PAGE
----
Acclaimed Writer Rose McLarney Named UM Summer Poet in Residence

Public reading set for June 29 at Off Square Books

Rose McLarney is the University of Mississippi’s 2017 Summer Poet in Residence. Photo by Nicole McConville

OXFORD, Miss. – Rose McLarney, an acclaimed writer and professor whose work is deeply rooted in the South, is the University of Mississippi’s 10th Summer Poet in Residence.

McLarney will be on campus through July 15 teaching undergraduate classes and working with emerging writers in the Department of English’s Master of Fine Arts program. She also will give a reading at Off Square Books at 5:30 p.m. June 29. A book signing at 5 p.m. will precede the free event. 

McLarney’s two poetry collections came out in a two-year period, and she is working on her third and fourth manuscripts. She said she looks forward to working with students here and soaking up the rich culture of the LOU community. 

“Since the first book was published, following an academic career, I have moved between four states and all around the country,” McLarney said. “Currently, I am at work on my third and fourth poetry manuscripts. I very much welcome the time to write granted by the residency.

“And having the chance to participate in a residency that allows me to stay in the South, where my poetry has always been rooted, will be especially beneficial.”

“Its Day Being Gone,” which is the winner of the National Poetry Series, and “The Always Broken Plates of Mountains” are her first two published collections.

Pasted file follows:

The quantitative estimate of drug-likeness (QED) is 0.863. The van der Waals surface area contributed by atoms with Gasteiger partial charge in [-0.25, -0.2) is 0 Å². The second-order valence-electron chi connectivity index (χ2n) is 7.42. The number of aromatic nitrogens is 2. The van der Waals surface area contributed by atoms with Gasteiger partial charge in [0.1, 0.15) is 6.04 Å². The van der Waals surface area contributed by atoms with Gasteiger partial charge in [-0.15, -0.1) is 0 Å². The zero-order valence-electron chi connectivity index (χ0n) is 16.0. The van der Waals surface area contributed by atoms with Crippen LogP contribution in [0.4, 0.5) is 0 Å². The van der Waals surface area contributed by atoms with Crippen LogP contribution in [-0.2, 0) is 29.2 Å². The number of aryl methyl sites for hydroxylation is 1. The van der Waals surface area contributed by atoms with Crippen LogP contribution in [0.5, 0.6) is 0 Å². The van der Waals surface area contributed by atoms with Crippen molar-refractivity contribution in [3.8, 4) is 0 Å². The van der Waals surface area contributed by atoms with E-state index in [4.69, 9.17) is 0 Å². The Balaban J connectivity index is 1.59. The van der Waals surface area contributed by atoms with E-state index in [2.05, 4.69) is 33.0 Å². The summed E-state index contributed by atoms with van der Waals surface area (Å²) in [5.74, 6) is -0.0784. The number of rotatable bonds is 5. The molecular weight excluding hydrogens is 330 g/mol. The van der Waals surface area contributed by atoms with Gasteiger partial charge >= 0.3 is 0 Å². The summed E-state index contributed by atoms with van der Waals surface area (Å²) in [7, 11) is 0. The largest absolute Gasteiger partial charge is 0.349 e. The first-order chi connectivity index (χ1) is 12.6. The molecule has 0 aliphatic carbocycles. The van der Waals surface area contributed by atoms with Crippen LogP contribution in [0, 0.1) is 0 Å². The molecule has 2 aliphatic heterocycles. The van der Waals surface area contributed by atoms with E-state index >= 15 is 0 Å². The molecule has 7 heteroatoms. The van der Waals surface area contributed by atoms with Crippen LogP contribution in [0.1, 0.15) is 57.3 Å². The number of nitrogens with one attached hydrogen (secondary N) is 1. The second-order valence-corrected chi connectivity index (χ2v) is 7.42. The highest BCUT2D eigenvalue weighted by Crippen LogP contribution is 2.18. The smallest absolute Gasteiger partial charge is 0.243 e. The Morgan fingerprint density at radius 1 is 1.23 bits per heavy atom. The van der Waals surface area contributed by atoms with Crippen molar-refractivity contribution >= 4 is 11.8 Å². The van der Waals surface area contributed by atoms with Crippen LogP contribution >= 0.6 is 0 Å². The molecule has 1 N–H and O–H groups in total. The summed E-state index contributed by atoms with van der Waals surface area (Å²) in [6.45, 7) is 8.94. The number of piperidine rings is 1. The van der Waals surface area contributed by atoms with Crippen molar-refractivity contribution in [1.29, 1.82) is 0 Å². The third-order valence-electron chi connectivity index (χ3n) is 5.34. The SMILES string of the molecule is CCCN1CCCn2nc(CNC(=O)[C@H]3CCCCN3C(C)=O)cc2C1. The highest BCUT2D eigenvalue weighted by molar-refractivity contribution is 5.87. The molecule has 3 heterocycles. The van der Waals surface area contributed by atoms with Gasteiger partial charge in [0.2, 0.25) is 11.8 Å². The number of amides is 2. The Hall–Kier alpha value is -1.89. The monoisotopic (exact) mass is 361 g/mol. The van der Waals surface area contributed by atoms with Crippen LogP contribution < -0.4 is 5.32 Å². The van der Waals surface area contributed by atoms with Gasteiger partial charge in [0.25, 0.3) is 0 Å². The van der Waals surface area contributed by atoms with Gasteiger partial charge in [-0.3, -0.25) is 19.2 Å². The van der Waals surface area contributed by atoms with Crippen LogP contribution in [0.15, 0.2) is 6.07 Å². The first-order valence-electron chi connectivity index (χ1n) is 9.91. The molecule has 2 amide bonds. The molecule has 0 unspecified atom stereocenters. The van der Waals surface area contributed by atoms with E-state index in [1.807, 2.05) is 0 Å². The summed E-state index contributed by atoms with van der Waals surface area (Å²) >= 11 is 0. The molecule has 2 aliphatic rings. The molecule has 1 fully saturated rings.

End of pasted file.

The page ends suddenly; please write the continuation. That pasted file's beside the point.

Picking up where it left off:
The MacDowell Colony, Bread Loaf and Sewanee Writers’ Conferences and Warren Wilson College all have awarded McLarney fellowships. She was the 2016 Dartmouth Poet in Residence at the Frost Place and winner of the Chaffin Award at Morehead State University, and she also won the Fellowship of Southern Writers’ New Writing Award for Poetry.

McLarney’s poems have appeared in The Kenyon Review, The Southern Review, New England Review, Missouri Review and many other publications. 

She earned her master’s degree from Warren Wilson’s MFA Program for Writers at Warren Wilson College and has taught there and at other institutions. She is assistant professor of creative writing at Auburn University and co-editor in chief and poetry editor of The Southern Humanities Review.

The LOU literary community looks forward to hosting a talent of McLarney’s caliber, said Beth Ann Fennelly, UM English professor, Summer Poet in Residence director and Mississippi’s poet laureate. 

“We are excited that Rose will be living here for a month, working on her poetry and visiting classes,” Fennelly said. “Her poems are imagine-rich, steeped in the Southern vernacular. She’s from Appalachia and has a deep attention to the natural world and the way we build community through stories.”

Nadia Alexis, a poetry MFA student who helps with the SPiR program, said as a young writer, she is especially looking forward to a chance to spend time with McLarney. 

“In addition to the class visits in which Rose will be doing a range of enriching presentations for undergraduates, MFA students will also have the benefit of meeting with her in a literary salon setting,” Alexis said. “As writers who are in the earlier stages of our careers, I’m excited we’ll have the opportunity to get to know and learn from such a talented, accomplished poet.”